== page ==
Malaysia is an economically strong Southeast Asian nation, a major exporter of energy, palm oil, and computer parts. Its official religion is Islam, which includes about 60 percent of the population. About 20 percent of citizens are Buddhist, and Christians make up less than 10 percent of the population.
“Before Hope on Wheels, many people didn’t know about the Advent-ist Church like they do in Penang,” Fai said of the island 200 miles to the north, home to Penang Adventist Hospital, which owns a bakery. “Adventist” brand bread is found in stores in Kuala Lumpur.
“If [people] know about the Adventist Church, it’s usually because of the bread,” said Sunny Tan, a pastor who serves on the Hope on Wheel’s team. “We’re trying every way we can to reach out to people,” the 30-year-old said.
HEALTH TEST : Ronald Longgou (right) helps a patron of a local morning market in Kuala Lumpur test for body mass index. The former Bible worker is one of three team members of the Hope on Wheels ministry, which offers community health screenings and follow-up visits five days a week.The team will often coordinate with one of a handful of nearby Adventist churches to hold a monthly cooking demonstration. At markets, team members and volunteers will suggest people visit one of the cooking classes to learn how to make more healthful and appealing meals.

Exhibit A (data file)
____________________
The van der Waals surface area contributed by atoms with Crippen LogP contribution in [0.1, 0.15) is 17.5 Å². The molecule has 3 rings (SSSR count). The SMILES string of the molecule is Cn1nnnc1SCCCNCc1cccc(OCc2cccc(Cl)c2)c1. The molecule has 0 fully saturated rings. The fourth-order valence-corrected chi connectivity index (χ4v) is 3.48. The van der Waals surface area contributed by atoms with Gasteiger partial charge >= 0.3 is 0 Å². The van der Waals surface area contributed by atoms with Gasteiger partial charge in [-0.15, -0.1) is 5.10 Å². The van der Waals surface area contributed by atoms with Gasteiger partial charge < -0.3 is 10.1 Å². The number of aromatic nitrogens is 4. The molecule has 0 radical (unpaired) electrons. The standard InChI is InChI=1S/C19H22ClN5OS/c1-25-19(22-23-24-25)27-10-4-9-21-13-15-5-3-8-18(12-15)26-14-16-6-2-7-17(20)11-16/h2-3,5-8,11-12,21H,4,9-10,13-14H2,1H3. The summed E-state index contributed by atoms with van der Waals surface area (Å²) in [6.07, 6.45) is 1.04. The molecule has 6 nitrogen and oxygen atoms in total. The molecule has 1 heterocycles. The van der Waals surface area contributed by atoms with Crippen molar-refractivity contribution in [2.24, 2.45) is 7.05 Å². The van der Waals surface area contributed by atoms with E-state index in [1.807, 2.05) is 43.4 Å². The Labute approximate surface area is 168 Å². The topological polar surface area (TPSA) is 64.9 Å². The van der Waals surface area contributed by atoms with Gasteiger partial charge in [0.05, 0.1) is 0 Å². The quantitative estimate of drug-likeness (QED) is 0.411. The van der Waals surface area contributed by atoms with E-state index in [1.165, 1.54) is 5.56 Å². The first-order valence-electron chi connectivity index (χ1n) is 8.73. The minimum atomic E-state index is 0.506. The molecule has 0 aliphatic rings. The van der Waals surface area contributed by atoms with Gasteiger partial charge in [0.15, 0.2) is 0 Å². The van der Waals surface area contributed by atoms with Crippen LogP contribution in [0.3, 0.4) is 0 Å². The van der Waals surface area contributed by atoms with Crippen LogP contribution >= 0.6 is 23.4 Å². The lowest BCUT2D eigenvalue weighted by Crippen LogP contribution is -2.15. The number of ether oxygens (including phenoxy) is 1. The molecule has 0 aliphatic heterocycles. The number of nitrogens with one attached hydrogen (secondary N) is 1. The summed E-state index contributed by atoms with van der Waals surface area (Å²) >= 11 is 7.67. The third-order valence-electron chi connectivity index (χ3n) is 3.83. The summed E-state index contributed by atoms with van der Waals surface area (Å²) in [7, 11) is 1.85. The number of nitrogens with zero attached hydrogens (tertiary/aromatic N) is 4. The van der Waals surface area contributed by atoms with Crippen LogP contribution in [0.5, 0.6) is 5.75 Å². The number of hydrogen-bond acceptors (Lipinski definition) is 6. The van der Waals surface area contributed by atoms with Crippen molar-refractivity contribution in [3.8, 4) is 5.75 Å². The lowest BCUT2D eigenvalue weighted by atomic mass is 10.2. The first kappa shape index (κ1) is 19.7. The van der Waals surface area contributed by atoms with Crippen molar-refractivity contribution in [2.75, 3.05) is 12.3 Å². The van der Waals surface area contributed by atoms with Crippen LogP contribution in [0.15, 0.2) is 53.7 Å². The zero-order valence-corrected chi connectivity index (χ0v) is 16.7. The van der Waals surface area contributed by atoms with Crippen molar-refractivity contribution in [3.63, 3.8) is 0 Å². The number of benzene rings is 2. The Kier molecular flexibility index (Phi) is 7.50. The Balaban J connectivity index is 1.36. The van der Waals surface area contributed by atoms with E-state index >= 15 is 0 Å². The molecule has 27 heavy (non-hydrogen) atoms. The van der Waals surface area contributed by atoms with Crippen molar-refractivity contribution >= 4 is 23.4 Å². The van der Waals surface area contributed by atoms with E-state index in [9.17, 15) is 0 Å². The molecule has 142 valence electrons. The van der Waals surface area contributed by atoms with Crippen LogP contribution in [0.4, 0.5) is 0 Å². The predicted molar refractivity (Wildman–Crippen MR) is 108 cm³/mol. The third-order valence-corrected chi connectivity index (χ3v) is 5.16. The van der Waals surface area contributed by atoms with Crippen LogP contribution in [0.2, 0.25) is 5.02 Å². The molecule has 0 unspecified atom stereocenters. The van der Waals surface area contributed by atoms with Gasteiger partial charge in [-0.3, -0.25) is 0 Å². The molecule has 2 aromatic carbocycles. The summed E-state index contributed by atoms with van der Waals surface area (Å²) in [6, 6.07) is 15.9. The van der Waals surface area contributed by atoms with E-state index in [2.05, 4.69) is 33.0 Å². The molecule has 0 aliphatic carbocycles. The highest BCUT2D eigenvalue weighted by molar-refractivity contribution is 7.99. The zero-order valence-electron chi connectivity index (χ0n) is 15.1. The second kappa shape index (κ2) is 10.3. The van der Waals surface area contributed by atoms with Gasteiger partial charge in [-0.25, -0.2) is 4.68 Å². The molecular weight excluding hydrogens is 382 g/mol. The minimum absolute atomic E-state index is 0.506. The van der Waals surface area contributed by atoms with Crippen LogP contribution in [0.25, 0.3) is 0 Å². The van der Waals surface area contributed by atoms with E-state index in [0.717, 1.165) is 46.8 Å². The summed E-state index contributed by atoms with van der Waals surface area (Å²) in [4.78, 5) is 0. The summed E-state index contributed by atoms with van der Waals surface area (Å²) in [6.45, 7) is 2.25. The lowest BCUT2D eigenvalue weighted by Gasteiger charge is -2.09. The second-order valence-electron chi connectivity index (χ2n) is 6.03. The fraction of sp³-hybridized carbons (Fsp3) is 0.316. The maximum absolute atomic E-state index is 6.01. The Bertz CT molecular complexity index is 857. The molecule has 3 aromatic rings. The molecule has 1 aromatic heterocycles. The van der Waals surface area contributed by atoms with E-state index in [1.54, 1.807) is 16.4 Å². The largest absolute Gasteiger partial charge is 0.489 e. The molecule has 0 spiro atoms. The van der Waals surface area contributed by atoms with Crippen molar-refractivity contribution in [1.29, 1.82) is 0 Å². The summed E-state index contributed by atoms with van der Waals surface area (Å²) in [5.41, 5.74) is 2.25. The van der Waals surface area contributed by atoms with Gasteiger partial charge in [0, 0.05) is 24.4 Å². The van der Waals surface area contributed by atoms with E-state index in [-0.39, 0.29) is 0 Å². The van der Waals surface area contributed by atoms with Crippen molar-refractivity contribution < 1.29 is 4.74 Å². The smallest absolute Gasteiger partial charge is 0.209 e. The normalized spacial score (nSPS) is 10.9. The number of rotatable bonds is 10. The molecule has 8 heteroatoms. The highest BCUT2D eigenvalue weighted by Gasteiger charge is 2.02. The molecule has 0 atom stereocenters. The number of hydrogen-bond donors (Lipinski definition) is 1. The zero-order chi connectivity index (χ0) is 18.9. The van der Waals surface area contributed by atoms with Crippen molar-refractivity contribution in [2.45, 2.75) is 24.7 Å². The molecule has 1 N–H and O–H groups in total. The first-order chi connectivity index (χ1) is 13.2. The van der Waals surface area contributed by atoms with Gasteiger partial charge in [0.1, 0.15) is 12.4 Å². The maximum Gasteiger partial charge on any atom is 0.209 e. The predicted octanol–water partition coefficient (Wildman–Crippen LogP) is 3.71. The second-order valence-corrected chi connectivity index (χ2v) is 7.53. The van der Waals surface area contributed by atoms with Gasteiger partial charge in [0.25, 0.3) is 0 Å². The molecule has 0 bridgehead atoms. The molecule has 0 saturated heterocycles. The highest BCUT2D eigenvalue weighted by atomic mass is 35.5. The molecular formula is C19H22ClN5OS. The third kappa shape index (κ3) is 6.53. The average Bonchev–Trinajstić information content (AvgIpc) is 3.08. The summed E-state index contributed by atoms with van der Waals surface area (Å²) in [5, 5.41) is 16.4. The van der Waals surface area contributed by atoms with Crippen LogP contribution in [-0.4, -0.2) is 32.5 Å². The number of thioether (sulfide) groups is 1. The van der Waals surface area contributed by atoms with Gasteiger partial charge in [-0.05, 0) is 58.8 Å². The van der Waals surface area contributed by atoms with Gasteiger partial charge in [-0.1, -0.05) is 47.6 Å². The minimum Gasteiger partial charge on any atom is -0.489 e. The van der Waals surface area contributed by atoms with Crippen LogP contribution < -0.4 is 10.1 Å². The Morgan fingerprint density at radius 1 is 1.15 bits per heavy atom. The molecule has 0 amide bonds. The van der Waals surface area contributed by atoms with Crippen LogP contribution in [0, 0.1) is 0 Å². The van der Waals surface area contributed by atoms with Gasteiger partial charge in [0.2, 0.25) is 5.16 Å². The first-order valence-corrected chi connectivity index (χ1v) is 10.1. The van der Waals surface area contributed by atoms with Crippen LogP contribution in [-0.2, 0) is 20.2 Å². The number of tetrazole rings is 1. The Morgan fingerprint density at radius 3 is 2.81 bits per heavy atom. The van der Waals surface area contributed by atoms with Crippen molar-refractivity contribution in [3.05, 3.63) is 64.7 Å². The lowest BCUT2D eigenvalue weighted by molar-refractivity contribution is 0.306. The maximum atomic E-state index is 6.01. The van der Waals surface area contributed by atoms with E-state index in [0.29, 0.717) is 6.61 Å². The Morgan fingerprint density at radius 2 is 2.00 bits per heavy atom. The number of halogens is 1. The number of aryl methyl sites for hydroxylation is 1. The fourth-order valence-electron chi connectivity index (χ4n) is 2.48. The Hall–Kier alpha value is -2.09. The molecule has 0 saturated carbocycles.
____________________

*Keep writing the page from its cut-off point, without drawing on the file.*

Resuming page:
Tan said the team has operated here in the Puchong district for two months. They typically minister to a market once a week for three to six months, setting up at different locations five days a week. He said they sometimes encounter gang members extorting market sellers, but they leave his team alone when they learn they are a charity.